Keycorp's officers say the merger thus far has unlocked a $30 million annual increase in interest and fee revenues, equal to 0.56% of total 1994 interest and fee revenues. Ms. Asher said margin compression "makes it hard for outsiders to quantify progress."
James Wert, Keycorp's chief financial officer, conceded that liability sensitivity worked against the company. But he said that accounted for only a third of the margin decline. The executive cited stiff price competition on loans and prepayments of higher-yielding automobile and residential loans as the dominant factors.
In retrospect, said Mr. Wert, Keycorp and Society came together in the final days of what he termed "bank heaven," an era of liberal Federal Reserve monetary policy that exaggerated the profitability of financial intermediaries.
"Take away the underpinnings of an accommodative Fed policy, and you are back to an environment where there is insufficient support for banking's core infrastructure," said Mr. Wert. That, combined with ever-stiffening nonbank competition, "makes the business more volatile," he said.
Analysts "are just going to have to get used to the new realities," said Mr. Wert. "We are tired of apologizing."
Still, analysts say Keycorp's travails seem to buttress the market's generally unfavorable view of mergers of equals.
Felice Gelman, a buy-side analyst at Keefe Managers Inc., said combining two franchises the size of Keycorp's and Society's "is a gigantic project" under the best of circumstances.
A union between equals further complicates the picture, she said. Extra consensus-building is required when there is no dominant partner, and that slows decision-making and responsiveness.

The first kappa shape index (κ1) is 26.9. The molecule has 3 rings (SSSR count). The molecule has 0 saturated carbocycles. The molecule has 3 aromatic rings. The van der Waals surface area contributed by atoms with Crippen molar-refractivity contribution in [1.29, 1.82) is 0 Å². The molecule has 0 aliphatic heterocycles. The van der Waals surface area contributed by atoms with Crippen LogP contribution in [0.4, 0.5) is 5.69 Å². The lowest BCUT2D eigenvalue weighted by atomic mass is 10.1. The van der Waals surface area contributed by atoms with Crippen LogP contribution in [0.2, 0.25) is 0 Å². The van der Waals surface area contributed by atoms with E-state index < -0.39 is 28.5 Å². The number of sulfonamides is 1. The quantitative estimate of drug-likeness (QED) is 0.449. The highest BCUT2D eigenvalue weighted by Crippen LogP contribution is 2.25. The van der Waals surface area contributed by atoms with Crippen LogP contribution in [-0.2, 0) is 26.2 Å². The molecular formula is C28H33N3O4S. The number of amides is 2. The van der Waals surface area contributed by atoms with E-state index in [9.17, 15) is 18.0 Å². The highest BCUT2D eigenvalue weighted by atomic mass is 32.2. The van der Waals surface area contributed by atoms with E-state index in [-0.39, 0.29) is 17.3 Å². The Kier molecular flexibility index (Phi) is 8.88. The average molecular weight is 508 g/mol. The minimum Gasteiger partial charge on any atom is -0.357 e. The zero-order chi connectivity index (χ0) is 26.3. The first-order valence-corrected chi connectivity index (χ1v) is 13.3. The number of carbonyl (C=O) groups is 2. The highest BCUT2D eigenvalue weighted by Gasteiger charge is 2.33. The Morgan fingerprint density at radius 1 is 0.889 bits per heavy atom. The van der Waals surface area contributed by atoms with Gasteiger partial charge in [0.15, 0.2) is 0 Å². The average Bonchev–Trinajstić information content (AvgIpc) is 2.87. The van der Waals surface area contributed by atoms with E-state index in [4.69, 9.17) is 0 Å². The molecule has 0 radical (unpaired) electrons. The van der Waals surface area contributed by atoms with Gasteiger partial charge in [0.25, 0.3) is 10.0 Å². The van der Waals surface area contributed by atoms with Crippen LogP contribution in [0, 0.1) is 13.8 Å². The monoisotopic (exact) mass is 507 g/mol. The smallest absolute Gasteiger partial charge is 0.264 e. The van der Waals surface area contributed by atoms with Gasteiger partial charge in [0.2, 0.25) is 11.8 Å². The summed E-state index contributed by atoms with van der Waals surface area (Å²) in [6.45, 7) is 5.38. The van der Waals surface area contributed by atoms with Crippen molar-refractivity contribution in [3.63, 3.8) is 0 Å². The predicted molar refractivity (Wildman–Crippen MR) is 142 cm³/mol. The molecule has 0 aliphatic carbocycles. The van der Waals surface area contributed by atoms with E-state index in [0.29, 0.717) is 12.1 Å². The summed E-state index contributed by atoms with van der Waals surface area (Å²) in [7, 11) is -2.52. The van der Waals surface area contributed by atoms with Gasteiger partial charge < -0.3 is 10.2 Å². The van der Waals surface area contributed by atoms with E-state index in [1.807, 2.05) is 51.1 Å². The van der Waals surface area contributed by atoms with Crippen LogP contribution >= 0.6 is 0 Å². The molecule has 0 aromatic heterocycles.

"Yes, the environment has been difficult, but other regional banking companies are coping in better fashion because they are not distracted by cultural and integration issues," said Ms. Gelman. "The reality is, the envisioned benefits of almost every merger of equals I can think of have taken considerably longer to extract than what was originally advertised."
In that light, said Morgan Stanley analyst Dennis Shea, an outright sale still appears more desirable than a merger of equals for most banking companies seeking strong partners. "If you are going to give up your independence, why not get a purchase premium," said Mr. Shea, who noted that most targets fetch at least 30% premiums over pre-acquisition trading values.
Predecessor Keycorp was not auctioned, however, and managers of the successor company say they are getting on with business. Under "First Choice 2000," the new strategic plan, Keycorp by the end of the century aims to deliver annual growth double that of an average bank.
But analysts are leaving the ball in Keycorp's court, saying they want to see more financial evidence of progress before advocating anything more than a return to industry-average trading multiples.
"The jury is still out," said analyst Nancy Bush of Brown Brothers Harriman & Co. "Management says it has achieved a strategic consensus, but the question is how quickly that consensus will be translated into increased operating earnings."